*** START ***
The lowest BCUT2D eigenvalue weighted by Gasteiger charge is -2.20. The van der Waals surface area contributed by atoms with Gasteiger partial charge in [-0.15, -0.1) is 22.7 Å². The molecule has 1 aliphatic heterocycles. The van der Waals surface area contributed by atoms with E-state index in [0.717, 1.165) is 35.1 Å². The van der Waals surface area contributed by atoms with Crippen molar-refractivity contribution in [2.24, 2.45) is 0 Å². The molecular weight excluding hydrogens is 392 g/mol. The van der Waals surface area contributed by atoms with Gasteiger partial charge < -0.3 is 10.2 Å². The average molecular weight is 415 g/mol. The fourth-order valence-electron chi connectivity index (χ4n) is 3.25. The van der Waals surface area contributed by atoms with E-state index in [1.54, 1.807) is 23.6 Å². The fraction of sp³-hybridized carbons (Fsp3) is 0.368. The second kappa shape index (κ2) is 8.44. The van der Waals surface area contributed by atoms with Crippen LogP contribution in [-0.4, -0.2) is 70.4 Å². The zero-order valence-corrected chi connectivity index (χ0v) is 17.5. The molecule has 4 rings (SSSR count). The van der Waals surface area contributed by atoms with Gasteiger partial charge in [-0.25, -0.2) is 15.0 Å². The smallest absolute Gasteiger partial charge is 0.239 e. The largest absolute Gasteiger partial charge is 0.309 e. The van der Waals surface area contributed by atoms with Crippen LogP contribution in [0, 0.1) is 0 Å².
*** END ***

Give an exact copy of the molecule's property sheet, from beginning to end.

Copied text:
The lowest BCUT2D eigenvalue weighted by Gasteiger charge is -2.20. The van der Waals surface area contributed by atoms with Gasteiger partial charge in [-0.15, -0.1) is 22.7 Å². The molecule has 1 aliphatic heterocycles. The van der Waals surface area contributed by atoms with E-state index in [0.717, 1.165) is 35.1 Å². The van der Waals surface area contributed by atoms with Crippen molar-refractivity contribution in [2.24, 2.45) is 0 Å². The molecular weight excluding hydrogens is 392 g/mol. The van der Waals surface area contributed by atoms with Gasteiger partial charge < -0.3 is 10.2 Å². The average molecular weight is 415 g/mol. The fourth-order valence-electron chi connectivity index (χ4n) is 3.25. The van der Waals surface area contributed by atoms with E-state index in [1.54, 1.807) is 23.6 Å². The fraction of sp³-hybridized carbons (Fsp3) is 0.368. The second kappa shape index (κ2) is 8.44. The van der Waals surface area contributed by atoms with Crippen LogP contribution in [-0.4, -0.2) is 70.4 Å². The zero-order valence-corrected chi connectivity index (χ0v) is 17.5. The molecule has 4 rings (SSSR count). The van der Waals surface area contributed by atoms with Gasteiger partial charge in [-0.25, -0.2) is 15.0 Å². The smallest absolute Gasteiger partial charge is 0.239 e. The largest absolute Gasteiger partial charge is 0.309 e. The van der Waals surface area contributed by atoms with Crippen LogP contribution in [0, 0.1) is 0 Å².